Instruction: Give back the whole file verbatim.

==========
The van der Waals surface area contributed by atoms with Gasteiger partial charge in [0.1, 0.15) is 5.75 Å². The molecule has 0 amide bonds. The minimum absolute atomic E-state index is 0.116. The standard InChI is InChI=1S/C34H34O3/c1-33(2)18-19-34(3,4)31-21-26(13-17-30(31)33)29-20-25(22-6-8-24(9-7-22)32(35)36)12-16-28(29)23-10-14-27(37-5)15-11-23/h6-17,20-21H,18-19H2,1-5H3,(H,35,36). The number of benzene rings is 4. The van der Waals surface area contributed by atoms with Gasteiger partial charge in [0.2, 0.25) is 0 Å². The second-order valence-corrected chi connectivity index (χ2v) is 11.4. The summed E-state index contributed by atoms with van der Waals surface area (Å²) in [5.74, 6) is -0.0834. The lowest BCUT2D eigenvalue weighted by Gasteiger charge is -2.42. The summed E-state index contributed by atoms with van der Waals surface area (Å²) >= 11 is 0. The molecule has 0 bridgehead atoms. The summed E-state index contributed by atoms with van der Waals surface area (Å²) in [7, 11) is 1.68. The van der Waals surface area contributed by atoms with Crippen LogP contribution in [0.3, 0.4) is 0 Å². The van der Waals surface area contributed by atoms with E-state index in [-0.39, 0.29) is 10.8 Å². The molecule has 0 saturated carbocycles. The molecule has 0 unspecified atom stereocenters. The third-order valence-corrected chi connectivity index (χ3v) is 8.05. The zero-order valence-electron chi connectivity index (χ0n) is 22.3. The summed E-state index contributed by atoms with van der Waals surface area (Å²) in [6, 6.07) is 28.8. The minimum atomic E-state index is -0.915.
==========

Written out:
The van der Waals surface area contributed by atoms with Gasteiger partial charge in [0.1, 0.15) is 5.75 Å². The molecule has 0 amide bonds. The minimum absolute atomic E-state index is 0.116. The standard InChI is InChI=1S/C34H34O3/c1-33(2)18-19-34(3,4)31-21-26(13-17-30(31)33)29-20-25(22-6-8-24(9-7-22)32(35)36)12-16-28(29)23-10-14-27(37-5)15-11-23/h6-17,20-21H,18-19H2,1-5H3,(H,35,36). The number of benzene rings is 4. The van der Waals surface area contributed by atoms with Gasteiger partial charge in [0.2, 0.25) is 0 Å². The second-order valence-corrected chi connectivity index (χ2v) is 11.4. The summed E-state index contributed by atoms with van der Waals surface area (Å²) in [5.74, 6) is -0.0834. The lowest BCUT2D eigenvalue weighted by Gasteiger charge is -2.42. The summed E-state index contributed by atoms with van der Waals surface area (Å²) >= 11 is 0. The molecule has 0 bridgehead atoms. The summed E-state index contributed by atoms with van der Waals surface area (Å²) in [7, 11) is 1.68. The van der Waals surface area contributed by atoms with Crippen LogP contribution in [0.3, 0.4) is 0 Å². The van der Waals surface area contributed by atoms with E-state index in [-0.39, 0.29) is 10.8 Å². The molecule has 0 saturated carbocycles. The molecule has 0 unspecified atom stereocenters. The third-order valence-corrected chi connectivity index (χ3v) is 8.05. The zero-order valence-electron chi connectivity index (χ0n) is 22.3. The summed E-state index contributed by atoms with van der Waals surface area (Å²) in [6, 6.07) is 28.8. The minimum atomic E-state index is -0.915.